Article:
Breaking The Cycle
I’ve been working with a struggling trader, helping him to discover where his difficulties lie. Sometimes when we are in the thick of things, it can be hard for us to see ourselves what might be rather obvious to others. In this particular case, the problem was one that is all too common among many who are relatively new to the business of day trading – the trader was stuck in a variation of the destructive cycle of the “grail hunt”.
The standard “grail hunt” cycle goes something like this: The student trader learns a trading methodology, usually from a book, seminar, or a trading coach. The methodology is probably sound in itself, but the new trader underestimates the time and discipline required to make it work consistently. They may start trading it quite well, or they may hit a loss early on, but they will hit a losing period sooner or later. The loss may be due to the student not trading the system correctly (overtrading, hanging on to losses, the list of possibilities is almost endless), or indeed it may well be down to market conditions and thus fully expected within the parameters of the system in question. Either way, once they enter the first period of drawdown, the new trader becomes disheartened and decides that the trading method must be at fault. At this point they go off in search of a new method, or a new “guru”, and in this way as they seek out the Holy Grail of trading systems, the cycle continues. The grail hunt is highly destructive because with each iteration, the trader becomes more desperate, and usually a lot poorer until eventually they give up when they run out of motivation, money, or both.
The trader I’ve been working with recently, as I mentioned, was stuck in a variation of this cycle. It went like this: He would start trading a system, and with the enthusiasm that accompanies any new endeavour, would put much effort and discipline into each trading day. Naturally this usually meant a successful start. However, once he was comfortably ahead of the game in terms of points, he would start to become complacent and, believing that he had now found “the” system, would pay less attention to his trades, and of course, would then rapidly lose his gains. The switch from profit to loss serving as a rude awakening, he would regain his focus and start trading in a more disciplined manner once more. However, being now in negative territory in monetary terms, when the inevitable down days came along, he would find them much more difficult to cope with – he had no profit to buffer him. Thus he would, in true grail-hunting style, move off in search of another new system. What would then follow, is that once he started trading his new system, he would start seeing perfect setups for his old system appear on the charts! Suddenly all discipline would go out of the window as the trader started mixing signals between new system and old, with predictable consequences.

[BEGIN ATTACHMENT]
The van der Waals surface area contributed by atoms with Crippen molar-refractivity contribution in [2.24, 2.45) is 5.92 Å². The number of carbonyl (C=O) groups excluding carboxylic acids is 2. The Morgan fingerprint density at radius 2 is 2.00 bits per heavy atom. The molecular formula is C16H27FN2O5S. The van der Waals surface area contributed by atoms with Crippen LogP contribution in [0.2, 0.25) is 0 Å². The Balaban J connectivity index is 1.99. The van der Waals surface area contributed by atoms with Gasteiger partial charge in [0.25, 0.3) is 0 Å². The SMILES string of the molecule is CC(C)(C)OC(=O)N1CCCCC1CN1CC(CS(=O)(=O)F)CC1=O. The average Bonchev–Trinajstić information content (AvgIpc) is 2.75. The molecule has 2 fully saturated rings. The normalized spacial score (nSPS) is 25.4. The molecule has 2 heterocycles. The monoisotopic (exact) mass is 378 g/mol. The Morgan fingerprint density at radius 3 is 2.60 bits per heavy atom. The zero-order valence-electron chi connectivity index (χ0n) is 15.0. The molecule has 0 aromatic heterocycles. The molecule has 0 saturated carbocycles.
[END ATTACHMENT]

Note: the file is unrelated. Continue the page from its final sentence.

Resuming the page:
The remedy for grail-hunting is, of course, to understand that there is no holy-grail, that the only way to ensure a consistent outcome is to trade in a consistent way. If a trader cannot follow their system 100% of the time, then either they lack the discipline required for the job, or they do not have enough faith in their system. Faith in the system is easily acquired by paper-trading for as long as necessary to understand every nuance of the method being employed. Discipline is, perhaps, more difficult to attain; I will discuss a simple and effective method for doing so in my next article.
Harvey can be contacted via his website, where you can also read about his day trading course